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Member of the Week: Emily Jashinsky, Washington Examiner

Congratulations Emily on being our Conservative Book Club “Member of the Week!” Tell us a little bit about yourself and the work you do at the Washington Examiner.

Thanks! I’m a commentary writer at the Washington Examiner, meaning I have the great privilege of providing analysis on news stories ranging from politics to pop culture every single day.


You previously worked at the Young America’s Foundation as their Spokeswoman.  Tell us about YAF and your time there.

Young America’s Foundation is the single most important organization in the Conservative Movement because it’s served for decades as millions of students’ gateway to our ideas. As the spokeswoman, I worked with students to promote their values on high school and college campuses and helped bring their efforts to the attention of the national media.  The YAF staff gets to watch students develop into adults, many of whom go onto lead incredible careers, so it’s a very special place to work.

When I was a student at George Washington University, YAF gave me the confidence to stand up for conservative ideas when it was very difficult, so the opportunity to serve as the national spokeswoman was an incredible honor for me.

I should also emphasize the importance of YAF’s work in preserving the Reagan Ranch and using it as a tool to bring Ronald Reagan’s remarkable life into focus for students. It makes such an impact.


What got you interested in politics, and the work you do?  Washington Examiner

Like so many people in Washington, I’ve been interested in politics since I was young. Oddly enough what really drove me to pursue that interest, however, was my fascination with comedy.

I was in high school during the 2008 election when the grip of political correctness really seemed to start fastening at an alarming rate. I loved shows like Reno 911 and the Sarah Silverman Program that clearly came from the Left, but totally rejected their own peers’ boundaries. It seemed so revolutionary to fight institutional liberalism. I loved watching Red Eye in the early days – it had a huge influence on me.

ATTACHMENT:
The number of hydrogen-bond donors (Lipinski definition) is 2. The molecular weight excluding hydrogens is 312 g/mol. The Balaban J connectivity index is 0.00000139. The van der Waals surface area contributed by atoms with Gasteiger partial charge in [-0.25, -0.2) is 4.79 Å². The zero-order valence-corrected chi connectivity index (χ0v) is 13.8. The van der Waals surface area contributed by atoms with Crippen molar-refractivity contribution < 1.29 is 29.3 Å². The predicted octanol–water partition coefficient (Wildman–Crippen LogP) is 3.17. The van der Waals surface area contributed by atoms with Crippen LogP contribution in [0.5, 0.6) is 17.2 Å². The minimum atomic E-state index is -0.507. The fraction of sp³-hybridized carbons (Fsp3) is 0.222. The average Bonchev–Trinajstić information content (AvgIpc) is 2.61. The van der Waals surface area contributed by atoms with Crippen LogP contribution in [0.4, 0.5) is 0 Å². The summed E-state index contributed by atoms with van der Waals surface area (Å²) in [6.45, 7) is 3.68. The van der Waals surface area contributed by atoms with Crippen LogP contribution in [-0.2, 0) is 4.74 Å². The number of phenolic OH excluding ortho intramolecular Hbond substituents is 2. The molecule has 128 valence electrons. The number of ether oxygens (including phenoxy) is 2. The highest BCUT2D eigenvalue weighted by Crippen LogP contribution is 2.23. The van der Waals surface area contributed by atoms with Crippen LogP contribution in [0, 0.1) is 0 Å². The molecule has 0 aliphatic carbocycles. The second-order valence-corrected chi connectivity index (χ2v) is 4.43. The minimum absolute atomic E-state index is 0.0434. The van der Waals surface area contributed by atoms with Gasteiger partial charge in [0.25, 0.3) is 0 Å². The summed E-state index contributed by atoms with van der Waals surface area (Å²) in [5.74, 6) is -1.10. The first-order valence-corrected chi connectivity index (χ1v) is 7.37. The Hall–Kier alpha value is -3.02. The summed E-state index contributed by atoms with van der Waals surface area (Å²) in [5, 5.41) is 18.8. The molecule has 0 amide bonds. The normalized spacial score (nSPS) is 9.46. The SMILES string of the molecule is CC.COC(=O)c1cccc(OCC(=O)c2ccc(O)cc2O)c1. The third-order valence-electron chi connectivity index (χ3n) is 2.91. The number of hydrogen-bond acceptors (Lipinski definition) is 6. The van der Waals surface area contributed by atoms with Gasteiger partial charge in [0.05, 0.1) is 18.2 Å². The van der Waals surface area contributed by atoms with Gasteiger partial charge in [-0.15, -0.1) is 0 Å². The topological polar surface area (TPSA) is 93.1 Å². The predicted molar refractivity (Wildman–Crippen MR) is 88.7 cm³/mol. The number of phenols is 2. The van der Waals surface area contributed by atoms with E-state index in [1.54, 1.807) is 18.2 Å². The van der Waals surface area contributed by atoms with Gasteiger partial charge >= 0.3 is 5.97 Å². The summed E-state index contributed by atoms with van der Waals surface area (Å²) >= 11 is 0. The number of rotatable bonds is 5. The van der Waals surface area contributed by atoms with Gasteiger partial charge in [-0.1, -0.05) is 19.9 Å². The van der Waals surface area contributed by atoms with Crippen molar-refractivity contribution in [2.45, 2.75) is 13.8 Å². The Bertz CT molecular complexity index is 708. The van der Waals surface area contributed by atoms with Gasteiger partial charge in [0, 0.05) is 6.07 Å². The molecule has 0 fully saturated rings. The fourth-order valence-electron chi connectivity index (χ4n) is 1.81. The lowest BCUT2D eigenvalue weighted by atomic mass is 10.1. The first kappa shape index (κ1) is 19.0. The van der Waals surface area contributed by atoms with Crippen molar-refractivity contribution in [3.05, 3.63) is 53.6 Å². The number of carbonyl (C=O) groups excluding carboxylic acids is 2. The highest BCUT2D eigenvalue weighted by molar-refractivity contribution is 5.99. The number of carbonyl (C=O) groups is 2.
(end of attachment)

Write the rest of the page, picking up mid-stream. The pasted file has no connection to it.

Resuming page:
What books, authors, or conservative-themed books, influenced your political philosophy and outlook on life? 

The book that’s influenced me more than any other is Charles Murray’s Coming Apart. It’s really the most sophisticated and accurate analysis of the cultural forces that drive so many of the fundamental conflicts in America today. As someone who was born and raised in Wisconsin, it also resonates deeply with my experiences.

Everything Christina Hoff Sommers has ever written has also been enormously influential on my worldview.


Tell us a little more about yourself! 

    • Favorite Movie: Runaway Bride
    • Favorite TV Show: It’s Always Sunny in Philadelphia
    • Favorite Band:  Lucinda Williams
    • Favorite Food/Drink: Culver’s
    • Where do you get your news from primarily? Twitter
    • If you could meet any person, dead or alive, who would it be? Joan Rivers, a great conservative
    • If you could travel anywhere, where would you go? San Juan
    • What do you do for fun?  I consume a disturbing amount of television, from almost every Real Housewives franchise to 90’s sitcoms to Mad Men. I’m also a huge fan of classic country music, so I love exploring Spotify and YouTube.


Why did you join the Conservative Book Club? How is the user experience beneficial to you? 

The Conservative Movement churns out a high volume of high quality books, so it’s hard to keep up. That’s why I love the Conservative Book Club. Working with students for a couple of years helped me understand that young people are increasingly developing their worldviews by reading social media posts. There are advantages to that, but it means a generation of Americans is trading books for quick hits that lack detail and depth. The Conservative Book Club is working to solve that problem.

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